The Delhi High Court in a recent judgement in Proddatur Cable TV Digi Services v. SITI Cable Network Limited7 , while relying on the Perkins Eastman Case held that directors of a company ,as a part of Board of Directors, would have a clear interest in the outcome of the arbitral proceedings and therefore, the idea of bias would come in the mind of opposite party and therefore the company acting through its Board of Directors would be ineligible under section 12(5) read with schedule VII of the Act. The Delhi High court in the present matter held that be it a company acting through its board of directors or the managing director as in the Perkins Eastman's case, there cannot be any distinction and such a scenario is impermissible in the law.
The Bombay High Court in Lite Bite Food Pvt. Ltd. Vs. AAI,8 facing the similar issue of unilateral appointment of sole arbitrator by the responded, relied upon Perkin Eastman and Voestalpine to hold the procedure of unilateral appointment of sole arbitrator as invalid. Moreover, court also invalidated the respondent's offer to appoint arbitrators from a panel as the panel was a tailored one and not broad enough to give freedom of choice to opposite party as held in Voestalpine.
Moreover, the Delhi High Court, in SMS Ltd. Vs. Rail Vikas Nigam Ltd. 9 , and BVSR-KVR(JV) vs. Rail Vikas Nigam Ltd. 10 where the High court acting under section 11 of the Act, held that the appointment procedure is invalid as the panel suggested by the authority is not broad-based, as it majorly include retired or serving employees of the respondent, creating a reasonable apprehension of bias and impartiality.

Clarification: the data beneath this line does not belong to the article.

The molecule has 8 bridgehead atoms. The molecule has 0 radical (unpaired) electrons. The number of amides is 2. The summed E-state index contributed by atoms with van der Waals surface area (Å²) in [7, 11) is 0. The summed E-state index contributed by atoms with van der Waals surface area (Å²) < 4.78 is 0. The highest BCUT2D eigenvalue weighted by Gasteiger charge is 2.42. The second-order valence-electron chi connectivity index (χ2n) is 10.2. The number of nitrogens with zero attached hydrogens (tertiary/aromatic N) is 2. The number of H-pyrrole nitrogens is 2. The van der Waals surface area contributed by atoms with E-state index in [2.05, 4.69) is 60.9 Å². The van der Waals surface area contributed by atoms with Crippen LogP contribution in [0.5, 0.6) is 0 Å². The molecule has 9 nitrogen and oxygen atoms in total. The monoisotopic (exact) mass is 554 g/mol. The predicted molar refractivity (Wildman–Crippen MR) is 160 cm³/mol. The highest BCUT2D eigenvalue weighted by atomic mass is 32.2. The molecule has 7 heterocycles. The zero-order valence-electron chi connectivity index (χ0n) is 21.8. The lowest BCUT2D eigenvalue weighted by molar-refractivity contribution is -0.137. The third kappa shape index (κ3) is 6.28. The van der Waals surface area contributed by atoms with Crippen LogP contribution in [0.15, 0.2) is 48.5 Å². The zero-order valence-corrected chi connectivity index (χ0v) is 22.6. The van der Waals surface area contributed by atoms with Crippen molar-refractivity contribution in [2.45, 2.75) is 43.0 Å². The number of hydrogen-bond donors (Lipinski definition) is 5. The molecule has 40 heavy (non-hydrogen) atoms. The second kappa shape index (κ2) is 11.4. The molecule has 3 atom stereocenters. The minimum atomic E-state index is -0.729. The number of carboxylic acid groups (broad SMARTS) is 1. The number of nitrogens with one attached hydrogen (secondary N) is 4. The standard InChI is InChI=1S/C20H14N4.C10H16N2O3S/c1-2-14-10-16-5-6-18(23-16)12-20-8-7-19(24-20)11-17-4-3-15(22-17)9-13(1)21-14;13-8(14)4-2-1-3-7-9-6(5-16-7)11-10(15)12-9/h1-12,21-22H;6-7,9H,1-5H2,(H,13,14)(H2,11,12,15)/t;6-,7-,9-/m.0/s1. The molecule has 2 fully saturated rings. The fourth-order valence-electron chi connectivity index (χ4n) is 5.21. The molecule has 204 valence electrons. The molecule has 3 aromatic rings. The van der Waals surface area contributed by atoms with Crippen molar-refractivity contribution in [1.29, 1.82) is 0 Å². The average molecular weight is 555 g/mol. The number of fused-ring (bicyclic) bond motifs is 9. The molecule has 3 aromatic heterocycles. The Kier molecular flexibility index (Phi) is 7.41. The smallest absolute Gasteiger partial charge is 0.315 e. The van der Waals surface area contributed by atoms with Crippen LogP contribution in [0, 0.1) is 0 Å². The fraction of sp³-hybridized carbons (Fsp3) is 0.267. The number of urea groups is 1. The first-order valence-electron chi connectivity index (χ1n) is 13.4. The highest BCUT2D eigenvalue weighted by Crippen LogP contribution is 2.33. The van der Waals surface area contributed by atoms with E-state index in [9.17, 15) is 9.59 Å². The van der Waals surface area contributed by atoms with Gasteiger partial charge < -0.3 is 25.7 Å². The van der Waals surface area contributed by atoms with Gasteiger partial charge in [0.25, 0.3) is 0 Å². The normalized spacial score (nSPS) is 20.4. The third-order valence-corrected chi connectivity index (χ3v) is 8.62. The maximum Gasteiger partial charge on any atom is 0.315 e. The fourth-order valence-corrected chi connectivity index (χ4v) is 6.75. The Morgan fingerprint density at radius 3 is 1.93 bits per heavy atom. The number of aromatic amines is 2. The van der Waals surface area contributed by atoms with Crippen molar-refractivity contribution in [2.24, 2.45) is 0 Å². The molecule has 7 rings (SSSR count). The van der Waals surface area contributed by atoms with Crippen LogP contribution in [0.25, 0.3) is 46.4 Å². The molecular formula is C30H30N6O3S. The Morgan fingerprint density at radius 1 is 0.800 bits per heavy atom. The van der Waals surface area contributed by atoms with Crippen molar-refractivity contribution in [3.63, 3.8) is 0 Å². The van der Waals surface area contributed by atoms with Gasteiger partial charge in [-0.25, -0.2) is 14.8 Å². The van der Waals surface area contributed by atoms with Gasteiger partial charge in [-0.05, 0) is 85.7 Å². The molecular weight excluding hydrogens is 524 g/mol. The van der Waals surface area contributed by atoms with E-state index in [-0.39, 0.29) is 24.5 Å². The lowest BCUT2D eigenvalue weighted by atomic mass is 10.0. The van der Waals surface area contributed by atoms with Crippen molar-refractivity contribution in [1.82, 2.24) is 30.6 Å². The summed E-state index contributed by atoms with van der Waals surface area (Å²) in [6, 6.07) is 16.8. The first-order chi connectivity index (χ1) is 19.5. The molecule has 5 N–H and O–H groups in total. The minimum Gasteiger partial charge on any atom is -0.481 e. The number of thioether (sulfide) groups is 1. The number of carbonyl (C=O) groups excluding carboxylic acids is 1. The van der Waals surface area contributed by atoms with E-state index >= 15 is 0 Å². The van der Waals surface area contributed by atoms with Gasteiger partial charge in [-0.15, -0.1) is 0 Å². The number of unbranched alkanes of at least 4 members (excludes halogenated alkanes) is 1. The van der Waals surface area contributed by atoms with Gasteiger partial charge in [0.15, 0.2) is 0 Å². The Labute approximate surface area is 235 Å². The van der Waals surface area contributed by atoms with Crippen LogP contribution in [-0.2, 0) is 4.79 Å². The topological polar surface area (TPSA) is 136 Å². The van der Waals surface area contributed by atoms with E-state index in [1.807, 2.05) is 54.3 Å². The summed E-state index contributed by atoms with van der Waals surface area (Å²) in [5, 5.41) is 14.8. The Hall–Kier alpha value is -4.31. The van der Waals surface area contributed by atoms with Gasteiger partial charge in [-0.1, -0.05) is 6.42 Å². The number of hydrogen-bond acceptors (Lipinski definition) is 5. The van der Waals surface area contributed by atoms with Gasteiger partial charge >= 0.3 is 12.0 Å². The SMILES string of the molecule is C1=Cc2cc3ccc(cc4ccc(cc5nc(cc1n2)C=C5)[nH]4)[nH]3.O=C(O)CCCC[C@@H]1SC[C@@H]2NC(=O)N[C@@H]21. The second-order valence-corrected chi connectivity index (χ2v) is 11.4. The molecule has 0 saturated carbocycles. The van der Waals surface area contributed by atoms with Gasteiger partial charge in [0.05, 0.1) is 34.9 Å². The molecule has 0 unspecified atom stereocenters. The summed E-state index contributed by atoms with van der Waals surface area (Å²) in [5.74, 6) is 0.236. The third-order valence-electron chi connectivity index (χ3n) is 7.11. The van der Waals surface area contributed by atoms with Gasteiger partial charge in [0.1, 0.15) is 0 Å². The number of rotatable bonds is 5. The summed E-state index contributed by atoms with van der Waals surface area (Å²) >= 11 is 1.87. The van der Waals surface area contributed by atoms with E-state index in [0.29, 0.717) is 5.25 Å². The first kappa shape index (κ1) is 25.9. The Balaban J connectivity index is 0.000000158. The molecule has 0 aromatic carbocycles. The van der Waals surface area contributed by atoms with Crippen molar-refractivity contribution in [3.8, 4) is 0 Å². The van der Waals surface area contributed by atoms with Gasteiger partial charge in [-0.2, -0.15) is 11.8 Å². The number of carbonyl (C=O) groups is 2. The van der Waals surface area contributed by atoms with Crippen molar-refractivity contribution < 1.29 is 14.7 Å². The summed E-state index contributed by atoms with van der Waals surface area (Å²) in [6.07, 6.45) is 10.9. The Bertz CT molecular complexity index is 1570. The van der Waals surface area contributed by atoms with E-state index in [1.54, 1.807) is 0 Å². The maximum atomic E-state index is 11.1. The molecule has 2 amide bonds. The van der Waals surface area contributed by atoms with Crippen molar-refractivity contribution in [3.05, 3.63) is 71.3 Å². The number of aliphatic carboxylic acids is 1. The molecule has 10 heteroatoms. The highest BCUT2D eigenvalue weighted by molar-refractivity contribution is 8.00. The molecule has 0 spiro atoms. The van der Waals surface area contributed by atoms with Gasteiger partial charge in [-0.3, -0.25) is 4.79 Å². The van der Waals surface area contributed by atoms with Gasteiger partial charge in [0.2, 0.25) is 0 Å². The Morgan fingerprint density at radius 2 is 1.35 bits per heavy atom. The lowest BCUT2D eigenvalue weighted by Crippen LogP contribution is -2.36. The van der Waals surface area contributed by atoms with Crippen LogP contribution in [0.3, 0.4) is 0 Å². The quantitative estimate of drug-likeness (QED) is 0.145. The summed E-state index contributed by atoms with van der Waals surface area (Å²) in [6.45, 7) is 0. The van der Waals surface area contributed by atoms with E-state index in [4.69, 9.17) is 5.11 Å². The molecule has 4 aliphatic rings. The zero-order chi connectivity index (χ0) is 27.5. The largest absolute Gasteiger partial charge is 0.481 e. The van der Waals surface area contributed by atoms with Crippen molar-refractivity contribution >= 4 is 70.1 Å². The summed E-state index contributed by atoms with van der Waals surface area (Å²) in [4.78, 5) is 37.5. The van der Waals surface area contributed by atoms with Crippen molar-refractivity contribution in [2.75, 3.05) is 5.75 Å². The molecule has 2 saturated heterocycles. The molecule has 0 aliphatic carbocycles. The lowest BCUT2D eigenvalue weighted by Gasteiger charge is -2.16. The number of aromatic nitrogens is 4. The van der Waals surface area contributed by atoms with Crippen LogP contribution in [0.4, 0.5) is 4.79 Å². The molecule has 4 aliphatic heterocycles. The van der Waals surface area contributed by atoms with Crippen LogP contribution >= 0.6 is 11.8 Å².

From the above discussions we can conclude that:
- The arbitration clauses providing for unilateral appointment of sole arbitrator is invalid and impermissible in the law.
- The arbitration clauses providing unilateral appointment of arbitrator from a panel suggested by one of the parties could be valid provided the panel is broad based and not narrowly tailored in order to give opposite party a freedom to choose the arbitrator of their choice from the said list.
Moreover, the apex court decision in Railway Electrification is a deviation from the Voestalpine and Perkins Eastman and therefore require interference of larger bench. However, TRF Case being a three judges bench decision would have more persuasive value over Voestalpine and Railway Electrification case.
The Supreme Court will once decide this issue in the case of Bhayana Builders Pvt. Ltd. v Oriental Structural Engineers Pvt. Ltd.11. We are expecting from the Hon'ble Supreme Court to clear the ambiguity by prohibiting use of unilateral appointment clauses by the parties.
1 HRD Corporation v. GAIL (India) Limited, 2017(5) ARBLR 1 (SC)
2 TRF Limited v. Energo Engineering Projects Limited, AIR 2017 SC 3889.
3 Voestalpine Schienen GmbH vs. DMRC, [(2017) 4 SCC 665]
4 Bharat Broadband Network Limited v. United Telecoms Limited, (2019)
5 SCC 755. 5 Perkins Eastman Architects DPC v. HSCC (India) Ltd., 2019 SCC Online 1517
6 Central Organisation for Railway Electrification v M/S ECI-SPIC-SMOMCML (JV), 2019 SCC OnLine SC 1635
7 Proddatur Cable TV Digi Services v. SITI Cable Network Limited, 2020(2) ArbLR260(Delhi)
8 Lite Bite Food Pvt. Ltd. Vs. AAI MANU/MH/3423/2019
9 SMS Ltd. Vs. Rail Vikas Nigam Ltd 2020(2)ArbLR376(Delhi)
10 BVSR-KVR(JV) vs. Rail Vikas Nigam Ltd [2020 (1) ArbLR 580 (Delhi)].
11 SLP (C) No. 007161 of 2018/p>